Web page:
[Photos by Amado Treviño unless otherwise noted]
PAPANTLA DE OLARTE, Mexico
The lilting melody of a wooden flute drifts over roofs and treetops. It follows the beat of a tiny drum, flowing across verdant jungle and open sea.
As the music unfolds, four men fly. They hang upside-down on ropes attached to a 30-meter pole, gently spinning groundward as a fifth man plays his song from a small platform at the top.
In this “Dance of the Flyers,” the flying men—or voladores—represent the elements earth, air, fire and water, circling the sun in a prayer for happiness and fertility.
It is a ritual of the Totonac people, one of Mexico’s myriad indigenous groups, that by some estimates dates as far back as 600 BC. The dancers wear red costumes adorned with sequins, ribbons and mirrors, arranged in elaborate floral designs that express love for the natural world.
“It’s a communication between the infinite and the elements which generate life, with the earth,” says Adolfo San Martín, a veteran volador. “That’s what you’re doing with the flute: You talk with the gods of those elements, with the cosmos, to bring blessings down to earth so humanity can last forever.”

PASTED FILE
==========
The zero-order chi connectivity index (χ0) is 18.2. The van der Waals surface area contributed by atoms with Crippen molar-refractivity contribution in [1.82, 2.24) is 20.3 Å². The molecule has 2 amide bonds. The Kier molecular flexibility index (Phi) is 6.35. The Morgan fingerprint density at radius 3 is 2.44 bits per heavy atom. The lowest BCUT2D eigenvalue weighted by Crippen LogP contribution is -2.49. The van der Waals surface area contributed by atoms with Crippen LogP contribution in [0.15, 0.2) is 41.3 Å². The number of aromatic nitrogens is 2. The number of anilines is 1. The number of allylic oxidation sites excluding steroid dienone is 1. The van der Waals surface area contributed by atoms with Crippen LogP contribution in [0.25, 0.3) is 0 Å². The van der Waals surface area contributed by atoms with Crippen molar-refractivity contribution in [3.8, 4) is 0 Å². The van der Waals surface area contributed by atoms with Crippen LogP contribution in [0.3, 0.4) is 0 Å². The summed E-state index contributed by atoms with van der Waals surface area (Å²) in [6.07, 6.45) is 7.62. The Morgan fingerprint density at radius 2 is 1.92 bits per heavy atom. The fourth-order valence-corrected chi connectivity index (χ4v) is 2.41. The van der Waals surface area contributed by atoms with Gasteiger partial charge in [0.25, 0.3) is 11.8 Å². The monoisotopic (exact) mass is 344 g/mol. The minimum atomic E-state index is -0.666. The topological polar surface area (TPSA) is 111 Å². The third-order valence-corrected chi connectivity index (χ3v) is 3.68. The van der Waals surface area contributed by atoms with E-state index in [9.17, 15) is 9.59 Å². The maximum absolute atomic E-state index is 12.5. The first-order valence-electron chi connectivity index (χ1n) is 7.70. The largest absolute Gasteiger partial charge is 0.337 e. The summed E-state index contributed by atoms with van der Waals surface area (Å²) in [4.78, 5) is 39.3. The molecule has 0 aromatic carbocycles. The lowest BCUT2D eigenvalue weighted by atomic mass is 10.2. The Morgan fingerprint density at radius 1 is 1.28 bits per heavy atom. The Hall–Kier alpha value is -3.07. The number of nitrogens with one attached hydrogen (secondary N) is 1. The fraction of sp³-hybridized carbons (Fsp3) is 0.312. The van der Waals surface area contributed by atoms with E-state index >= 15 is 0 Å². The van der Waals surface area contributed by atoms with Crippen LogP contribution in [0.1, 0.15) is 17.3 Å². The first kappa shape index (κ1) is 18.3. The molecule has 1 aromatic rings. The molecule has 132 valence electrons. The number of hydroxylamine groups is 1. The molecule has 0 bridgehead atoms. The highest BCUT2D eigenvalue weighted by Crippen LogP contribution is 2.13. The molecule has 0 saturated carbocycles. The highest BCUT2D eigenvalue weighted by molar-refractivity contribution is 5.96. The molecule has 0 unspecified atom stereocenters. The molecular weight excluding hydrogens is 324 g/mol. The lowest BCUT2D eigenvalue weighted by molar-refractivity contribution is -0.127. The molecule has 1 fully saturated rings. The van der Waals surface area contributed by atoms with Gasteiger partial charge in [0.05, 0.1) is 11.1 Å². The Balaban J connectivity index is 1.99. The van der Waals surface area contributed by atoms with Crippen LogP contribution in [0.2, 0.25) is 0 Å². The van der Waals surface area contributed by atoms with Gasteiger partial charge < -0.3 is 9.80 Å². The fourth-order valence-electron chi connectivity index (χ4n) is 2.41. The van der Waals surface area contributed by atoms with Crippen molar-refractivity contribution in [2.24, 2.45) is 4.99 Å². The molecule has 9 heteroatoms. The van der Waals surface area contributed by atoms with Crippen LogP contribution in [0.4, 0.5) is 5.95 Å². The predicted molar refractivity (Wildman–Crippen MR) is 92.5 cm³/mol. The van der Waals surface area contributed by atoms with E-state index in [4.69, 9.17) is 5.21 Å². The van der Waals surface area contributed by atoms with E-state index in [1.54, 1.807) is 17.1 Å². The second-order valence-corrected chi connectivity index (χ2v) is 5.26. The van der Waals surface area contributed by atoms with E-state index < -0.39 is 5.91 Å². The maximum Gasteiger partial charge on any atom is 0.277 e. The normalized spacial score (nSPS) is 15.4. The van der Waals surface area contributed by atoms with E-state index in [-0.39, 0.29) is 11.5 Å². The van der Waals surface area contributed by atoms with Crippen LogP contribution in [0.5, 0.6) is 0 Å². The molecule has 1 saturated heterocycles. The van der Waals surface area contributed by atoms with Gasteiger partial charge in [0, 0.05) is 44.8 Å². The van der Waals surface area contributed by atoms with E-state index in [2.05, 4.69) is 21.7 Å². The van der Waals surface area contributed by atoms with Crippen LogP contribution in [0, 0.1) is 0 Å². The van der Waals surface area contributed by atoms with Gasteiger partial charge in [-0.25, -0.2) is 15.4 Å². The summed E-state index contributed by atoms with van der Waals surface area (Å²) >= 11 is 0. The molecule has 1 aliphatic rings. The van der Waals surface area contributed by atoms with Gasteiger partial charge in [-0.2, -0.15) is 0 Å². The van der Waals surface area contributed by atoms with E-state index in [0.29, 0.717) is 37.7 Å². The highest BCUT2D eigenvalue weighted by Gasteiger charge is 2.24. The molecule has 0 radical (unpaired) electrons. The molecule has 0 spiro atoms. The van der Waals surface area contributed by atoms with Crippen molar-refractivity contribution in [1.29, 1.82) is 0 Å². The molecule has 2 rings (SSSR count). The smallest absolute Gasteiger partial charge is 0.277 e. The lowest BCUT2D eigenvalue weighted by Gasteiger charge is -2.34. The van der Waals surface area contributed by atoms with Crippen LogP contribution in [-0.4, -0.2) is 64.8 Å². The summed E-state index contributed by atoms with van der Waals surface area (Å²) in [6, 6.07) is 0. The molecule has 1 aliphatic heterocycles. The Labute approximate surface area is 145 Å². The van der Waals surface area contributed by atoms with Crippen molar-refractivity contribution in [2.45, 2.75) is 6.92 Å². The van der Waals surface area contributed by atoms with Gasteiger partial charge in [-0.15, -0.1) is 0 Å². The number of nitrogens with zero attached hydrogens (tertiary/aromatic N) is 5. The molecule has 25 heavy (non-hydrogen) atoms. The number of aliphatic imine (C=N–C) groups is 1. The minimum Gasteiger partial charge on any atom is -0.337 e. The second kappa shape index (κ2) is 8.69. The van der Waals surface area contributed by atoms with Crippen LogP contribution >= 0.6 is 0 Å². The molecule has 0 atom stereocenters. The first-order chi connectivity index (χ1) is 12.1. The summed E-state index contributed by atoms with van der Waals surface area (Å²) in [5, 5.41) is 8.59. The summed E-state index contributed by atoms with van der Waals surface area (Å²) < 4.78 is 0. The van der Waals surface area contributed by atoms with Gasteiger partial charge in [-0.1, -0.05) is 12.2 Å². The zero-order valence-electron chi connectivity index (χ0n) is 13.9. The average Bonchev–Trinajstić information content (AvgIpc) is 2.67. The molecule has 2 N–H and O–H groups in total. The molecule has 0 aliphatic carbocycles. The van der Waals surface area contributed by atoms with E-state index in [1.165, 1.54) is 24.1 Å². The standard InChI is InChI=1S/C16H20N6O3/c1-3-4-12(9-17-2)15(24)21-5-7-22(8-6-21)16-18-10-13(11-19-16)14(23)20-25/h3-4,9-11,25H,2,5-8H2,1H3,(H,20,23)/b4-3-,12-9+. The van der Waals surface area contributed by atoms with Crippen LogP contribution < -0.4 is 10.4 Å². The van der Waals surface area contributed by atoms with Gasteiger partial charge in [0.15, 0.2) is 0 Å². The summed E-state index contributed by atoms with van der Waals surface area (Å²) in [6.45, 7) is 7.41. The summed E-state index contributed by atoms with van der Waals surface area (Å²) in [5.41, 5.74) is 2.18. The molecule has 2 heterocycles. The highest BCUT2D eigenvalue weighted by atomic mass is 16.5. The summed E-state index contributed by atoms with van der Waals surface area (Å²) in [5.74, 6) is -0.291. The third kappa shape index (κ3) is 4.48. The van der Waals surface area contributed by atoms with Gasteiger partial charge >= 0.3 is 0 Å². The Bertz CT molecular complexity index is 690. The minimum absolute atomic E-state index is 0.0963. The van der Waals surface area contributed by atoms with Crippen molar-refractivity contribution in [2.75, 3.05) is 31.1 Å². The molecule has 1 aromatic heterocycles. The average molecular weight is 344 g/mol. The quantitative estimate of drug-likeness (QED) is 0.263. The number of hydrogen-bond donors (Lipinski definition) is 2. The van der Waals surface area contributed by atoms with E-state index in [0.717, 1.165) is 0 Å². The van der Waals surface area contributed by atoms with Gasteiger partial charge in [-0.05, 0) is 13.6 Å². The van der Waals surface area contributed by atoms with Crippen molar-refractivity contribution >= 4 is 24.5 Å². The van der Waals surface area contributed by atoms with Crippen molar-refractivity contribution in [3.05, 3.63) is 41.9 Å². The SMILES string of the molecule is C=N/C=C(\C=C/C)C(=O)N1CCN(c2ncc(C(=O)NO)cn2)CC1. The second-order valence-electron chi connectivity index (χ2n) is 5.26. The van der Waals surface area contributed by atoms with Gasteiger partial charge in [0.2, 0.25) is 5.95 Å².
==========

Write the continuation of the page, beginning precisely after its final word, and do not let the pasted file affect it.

From Peter Pan to Superman, flying carpets to jet packs, the concept of liberation through flight has been mythologized in many cultures. In this little town in Veracruz state on the east coast of Mexico, the voladores seek to become supernatural beings, transcending their physical environment to enter a spiritual realm.
“My friends think I’m crazy. They say they wouldn’t do it for a million pesos,” says Juan Carlos García Reyes, 23. He followed his father, grandfather and great-grandfather in becoming a caporal—the musician who leads the voladores in their ceremony. “People don’t understand that it’s a sacred thing and we have to do it. We feel like we touch the sky when we fly.”